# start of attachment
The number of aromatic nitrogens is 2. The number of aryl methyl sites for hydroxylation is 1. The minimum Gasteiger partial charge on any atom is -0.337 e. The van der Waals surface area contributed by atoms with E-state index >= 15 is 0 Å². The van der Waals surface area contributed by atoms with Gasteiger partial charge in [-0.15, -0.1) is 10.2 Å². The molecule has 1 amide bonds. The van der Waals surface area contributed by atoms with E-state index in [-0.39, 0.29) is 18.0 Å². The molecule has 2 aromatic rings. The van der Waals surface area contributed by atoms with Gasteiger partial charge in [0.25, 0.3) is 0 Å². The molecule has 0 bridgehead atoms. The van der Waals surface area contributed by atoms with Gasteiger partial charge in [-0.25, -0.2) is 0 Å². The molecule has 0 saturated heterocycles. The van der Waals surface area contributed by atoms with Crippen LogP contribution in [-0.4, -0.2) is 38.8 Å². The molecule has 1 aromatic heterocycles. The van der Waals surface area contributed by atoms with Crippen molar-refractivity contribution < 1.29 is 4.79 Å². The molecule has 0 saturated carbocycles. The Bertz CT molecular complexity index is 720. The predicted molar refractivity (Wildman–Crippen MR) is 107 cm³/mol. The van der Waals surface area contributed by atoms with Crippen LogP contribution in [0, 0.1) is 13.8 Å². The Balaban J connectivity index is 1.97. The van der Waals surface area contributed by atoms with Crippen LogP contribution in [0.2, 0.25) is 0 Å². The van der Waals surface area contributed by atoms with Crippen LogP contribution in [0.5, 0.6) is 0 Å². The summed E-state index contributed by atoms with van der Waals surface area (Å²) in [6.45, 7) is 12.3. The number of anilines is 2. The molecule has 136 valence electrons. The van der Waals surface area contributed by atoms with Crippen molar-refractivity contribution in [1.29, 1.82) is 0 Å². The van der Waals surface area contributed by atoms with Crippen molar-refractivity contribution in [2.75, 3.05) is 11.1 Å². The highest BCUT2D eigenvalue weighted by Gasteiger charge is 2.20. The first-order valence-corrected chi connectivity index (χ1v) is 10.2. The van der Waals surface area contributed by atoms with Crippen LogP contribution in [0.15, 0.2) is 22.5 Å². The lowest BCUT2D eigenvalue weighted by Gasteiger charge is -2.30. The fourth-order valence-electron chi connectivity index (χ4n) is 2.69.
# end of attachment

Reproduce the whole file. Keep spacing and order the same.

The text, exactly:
The number of aromatic nitrogens is 2. The number of aryl methyl sites for hydroxylation is 1. The minimum Gasteiger partial charge on any atom is -0.337 e. The van der Waals surface area contributed by atoms with E-state index >= 15 is 0 Å². The van der Waals surface area contributed by atoms with Gasteiger partial charge in [-0.15, -0.1) is 10.2 Å². The molecule has 1 amide bonds. The van der Waals surface area contributed by atoms with E-state index in [-0.39, 0.29) is 18.0 Å². The molecule has 2 aromatic rings. The van der Waals surface area contributed by atoms with Gasteiger partial charge in [0.25, 0.3) is 0 Å². The molecule has 0 bridgehead atoms. The van der Waals surface area contributed by atoms with Gasteiger partial charge in [-0.25, -0.2) is 0 Å². The molecule has 0 saturated heterocycles. The van der Waals surface area contributed by atoms with Crippen LogP contribution in [-0.4, -0.2) is 38.8 Å². The molecule has 1 aromatic heterocycles. The van der Waals surface area contributed by atoms with Crippen molar-refractivity contribution < 1.29 is 4.79 Å². The molecule has 0 saturated carbocycles. The Bertz CT molecular complexity index is 720. The predicted molar refractivity (Wildman–Crippen MR) is 107 cm³/mol. The van der Waals surface area contributed by atoms with Crippen LogP contribution in [0, 0.1) is 13.8 Å². The Balaban J connectivity index is 1.97. The van der Waals surface area contributed by atoms with Crippen LogP contribution in [0.2, 0.25) is 0 Å². The van der Waals surface area contributed by atoms with Crippen LogP contribution in [0.5, 0.6) is 0 Å². The summed E-state index contributed by atoms with van der Waals surface area (Å²) in [6.45, 7) is 12.3. The number of anilines is 2. The molecule has 136 valence electrons. The van der Waals surface area contributed by atoms with Crippen molar-refractivity contribution in [1.29, 1.82) is 0 Å². The van der Waals surface area contributed by atoms with Crippen molar-refractivity contribution in [2.75, 3.05) is 11.1 Å². The highest BCUT2D eigenvalue weighted by Gasteiger charge is 2.20. The first-order valence-corrected chi connectivity index (χ1v) is 10.2. The van der Waals surface area contributed by atoms with Crippen LogP contribution in [0.15, 0.2) is 22.5 Å². The lowest BCUT2D eigenvalue weighted by Gasteiger charge is -2.30. The fourth-order valence-electron chi connectivity index (χ4n) is 2.69.